The asteroid zooms in at a shallow angle over the South Atlantic, burning 20,000 degrees Celsius. It's a lot brighter now than the sun. It looks like a fireball.
Five Seconds Before Impact
The asteroid moves into the Earth's atmosphere at a speed of 45,000 miles per hour, blasting a hole in the Earth's atmosphere. This triggers a global supersonic shockwave and produces a flash of light so dazzling that shadows from trees, plants and dinosaurs are engraved on the silhouette of the scorched ground.
150 million years of evolution are coming to an end.  Impact
The asteroid impacts the shallow waters of today's Yucatan Peninsula, creating a 100-mile diameter crater with a depth of 20 miles. In no time the asteroid has evaporated. Twenty-five billion tons of debris shoot into the atmosphere – enough to cover the globe.
The explosion equals 100 trillion tons of TNT and is billion times stronger than the Hiroshima bomb. In the impact crater, a summit above Everest climbs before falling back.
Due to the low angle of its trajectory, most of the destructive power of the asteroid is thrown forward. The burning debris emanating from the Chicxulub crater is hotter than the surface of the sun and ignites everything within a radius of 1000 miles.
The temperature rises above 300 ° C and the water in the skin of a dinosaur near the impact begins to boil and then breaks out as steam.
Creatures immediately burned: Thousands of 50-foot Lambeosaurus with their brightly colored heads; Sarkosuchus, the giant crocodile that feeds itself on dinosaurs; and the heaviest of all, the Argentinosaurus, which weighs up to 100,000 kg. All are burned alive.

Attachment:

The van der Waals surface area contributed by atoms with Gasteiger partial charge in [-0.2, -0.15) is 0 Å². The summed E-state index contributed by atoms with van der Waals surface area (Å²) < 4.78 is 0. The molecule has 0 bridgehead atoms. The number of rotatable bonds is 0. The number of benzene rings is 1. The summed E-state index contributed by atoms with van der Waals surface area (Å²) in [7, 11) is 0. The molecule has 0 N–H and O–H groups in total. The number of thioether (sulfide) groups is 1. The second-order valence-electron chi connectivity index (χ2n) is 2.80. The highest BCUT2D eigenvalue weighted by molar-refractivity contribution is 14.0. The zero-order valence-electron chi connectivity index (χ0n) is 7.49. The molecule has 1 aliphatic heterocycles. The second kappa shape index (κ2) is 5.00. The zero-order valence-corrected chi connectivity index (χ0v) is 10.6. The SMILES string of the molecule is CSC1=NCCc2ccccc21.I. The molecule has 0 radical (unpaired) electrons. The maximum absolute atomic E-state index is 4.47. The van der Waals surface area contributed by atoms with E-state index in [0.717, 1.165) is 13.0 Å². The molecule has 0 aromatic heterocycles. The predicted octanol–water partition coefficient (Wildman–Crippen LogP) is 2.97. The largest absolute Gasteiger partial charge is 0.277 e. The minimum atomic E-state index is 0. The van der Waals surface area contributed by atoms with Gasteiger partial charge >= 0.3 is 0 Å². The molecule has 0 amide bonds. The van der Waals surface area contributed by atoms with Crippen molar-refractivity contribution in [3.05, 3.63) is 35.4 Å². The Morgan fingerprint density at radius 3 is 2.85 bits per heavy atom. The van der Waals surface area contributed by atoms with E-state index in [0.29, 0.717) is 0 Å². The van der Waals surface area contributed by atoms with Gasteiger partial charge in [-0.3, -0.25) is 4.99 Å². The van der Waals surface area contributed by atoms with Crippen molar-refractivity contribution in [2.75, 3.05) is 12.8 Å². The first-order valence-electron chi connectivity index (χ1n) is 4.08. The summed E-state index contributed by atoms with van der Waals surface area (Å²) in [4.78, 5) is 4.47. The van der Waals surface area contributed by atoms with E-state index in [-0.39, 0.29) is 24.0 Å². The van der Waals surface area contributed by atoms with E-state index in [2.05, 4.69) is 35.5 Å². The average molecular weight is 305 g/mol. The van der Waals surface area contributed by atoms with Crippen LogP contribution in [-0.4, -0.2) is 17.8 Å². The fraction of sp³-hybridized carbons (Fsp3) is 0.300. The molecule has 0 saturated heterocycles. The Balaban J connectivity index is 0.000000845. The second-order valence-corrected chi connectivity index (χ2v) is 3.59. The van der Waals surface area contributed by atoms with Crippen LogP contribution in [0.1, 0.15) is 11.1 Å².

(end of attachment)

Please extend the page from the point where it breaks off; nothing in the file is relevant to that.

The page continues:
A tsunami several hundred meters high radiates from the crater. Countless thousands of marine animals are caught in the whirlpool – starfish, sea urchins, heavy shell turtles, aquatic lizards known as Eupodophis, and 40-foot hydrotherosaurs. Some of these creatures are still alive, but many are already dead.
Two Minutes After Impact
Some of the larger pieces of rock ejected by the blast fall back to Earth causing more massive craters and firing more Forest fires.  Seismic waves radiate through the core of the planet. As the ground bounces and bends, large dinosaurs fall over, but smaller creatures perform better.
The small long-muzzle Zalambdalestes, early mammals, dig in for safety reasons. Eight inches long Cimolestes, whose name means "insect thief," also seeks shelter in the ground and under rocks (cats and dogs are descended from this clever survivor).